A pilot in Pittsburgh is utilizing smart technology to optimize traffic signals, thus reducing the time it takes for vehicles to stop and idle as well as overall travel times. The system was developed by a Carnegie Mellon professor of robotics the system blends signals from the past with sensors and artificial intelligence to improve the routing in urban roads.
Sensors are used by adaptive traffic signal control systems (ATSC) to monitor and adjust the timing and the phasing of signals in intersections. They can be based upon various types of hardware, such as radar, computer vision, and inductive loops embedded in the pavement. They can also collect vehicle data from connected vehicles in C-V2X or DSRC formats and have the data processed on the edge device, or sent to a cloud storage location for further analysis.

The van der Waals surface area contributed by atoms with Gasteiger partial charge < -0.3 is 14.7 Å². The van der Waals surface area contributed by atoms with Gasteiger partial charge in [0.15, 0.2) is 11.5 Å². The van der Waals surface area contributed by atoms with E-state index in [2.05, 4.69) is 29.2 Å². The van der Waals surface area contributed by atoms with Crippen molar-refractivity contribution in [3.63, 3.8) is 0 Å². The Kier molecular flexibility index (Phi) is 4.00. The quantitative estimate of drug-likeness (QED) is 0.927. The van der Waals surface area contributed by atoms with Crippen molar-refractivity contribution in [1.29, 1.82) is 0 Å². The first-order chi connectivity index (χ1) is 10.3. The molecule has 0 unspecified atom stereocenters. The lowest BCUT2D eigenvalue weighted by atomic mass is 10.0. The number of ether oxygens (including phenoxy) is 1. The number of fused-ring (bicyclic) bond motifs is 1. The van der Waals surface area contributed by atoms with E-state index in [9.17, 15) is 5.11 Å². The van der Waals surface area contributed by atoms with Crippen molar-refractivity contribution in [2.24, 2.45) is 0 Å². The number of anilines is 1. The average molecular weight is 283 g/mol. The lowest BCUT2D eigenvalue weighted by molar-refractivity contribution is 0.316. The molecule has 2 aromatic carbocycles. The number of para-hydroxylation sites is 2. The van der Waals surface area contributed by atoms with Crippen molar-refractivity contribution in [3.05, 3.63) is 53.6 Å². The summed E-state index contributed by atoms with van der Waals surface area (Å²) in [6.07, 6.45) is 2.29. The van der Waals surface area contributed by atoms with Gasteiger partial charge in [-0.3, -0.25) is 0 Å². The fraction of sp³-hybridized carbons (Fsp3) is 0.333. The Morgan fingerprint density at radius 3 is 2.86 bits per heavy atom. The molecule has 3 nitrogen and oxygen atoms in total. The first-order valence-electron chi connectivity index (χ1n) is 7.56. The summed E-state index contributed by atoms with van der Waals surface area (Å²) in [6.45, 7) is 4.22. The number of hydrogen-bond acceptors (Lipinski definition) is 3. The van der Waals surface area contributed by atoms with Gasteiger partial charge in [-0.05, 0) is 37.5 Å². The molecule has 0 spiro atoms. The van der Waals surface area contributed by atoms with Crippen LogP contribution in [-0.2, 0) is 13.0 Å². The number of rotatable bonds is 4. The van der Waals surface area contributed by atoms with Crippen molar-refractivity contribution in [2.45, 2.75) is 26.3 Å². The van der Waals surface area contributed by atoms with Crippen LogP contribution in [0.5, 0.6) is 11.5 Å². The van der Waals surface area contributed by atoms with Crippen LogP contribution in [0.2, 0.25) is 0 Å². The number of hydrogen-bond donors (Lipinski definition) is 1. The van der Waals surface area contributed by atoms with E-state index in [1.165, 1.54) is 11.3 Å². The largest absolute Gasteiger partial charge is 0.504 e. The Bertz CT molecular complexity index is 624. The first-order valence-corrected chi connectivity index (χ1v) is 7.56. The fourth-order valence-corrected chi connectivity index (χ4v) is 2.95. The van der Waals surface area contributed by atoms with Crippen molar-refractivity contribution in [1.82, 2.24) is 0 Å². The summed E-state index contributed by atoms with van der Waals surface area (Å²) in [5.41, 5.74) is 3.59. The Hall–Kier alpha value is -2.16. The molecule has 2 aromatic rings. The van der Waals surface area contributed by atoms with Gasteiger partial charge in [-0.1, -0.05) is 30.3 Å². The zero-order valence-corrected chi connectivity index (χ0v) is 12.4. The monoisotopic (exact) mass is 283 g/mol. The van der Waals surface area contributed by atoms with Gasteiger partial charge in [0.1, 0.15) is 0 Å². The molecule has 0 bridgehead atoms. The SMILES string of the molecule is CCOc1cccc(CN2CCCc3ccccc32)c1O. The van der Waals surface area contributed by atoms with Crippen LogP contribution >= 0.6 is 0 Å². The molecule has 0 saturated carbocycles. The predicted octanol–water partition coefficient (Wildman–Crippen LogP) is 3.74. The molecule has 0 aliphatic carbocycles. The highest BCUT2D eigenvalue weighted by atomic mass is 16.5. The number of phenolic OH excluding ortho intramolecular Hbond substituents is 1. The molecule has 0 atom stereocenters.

By capturing and processing real-time data about road conditions, accidents, congestion, and weather, smart traffic lights will automatically adjust the idling time, RLR at busy intersections, and recommended speed limits to allow vehicles to move freely without slowing them down. They also can detect and notify drivers of safety issues, like the violation of lane markings or crossing lanes. They can also help to prevent injuries and accidents on city roads.
Smarter controls are also able to address new challenges such as the rise of e-bikes, escooters, and other micromobility options that have become more popular since the pandemic. These systems can track the movements of these vehicles and employ AI to control their movements at traffic light intersections, which aren’t suited due to their small size and mobility.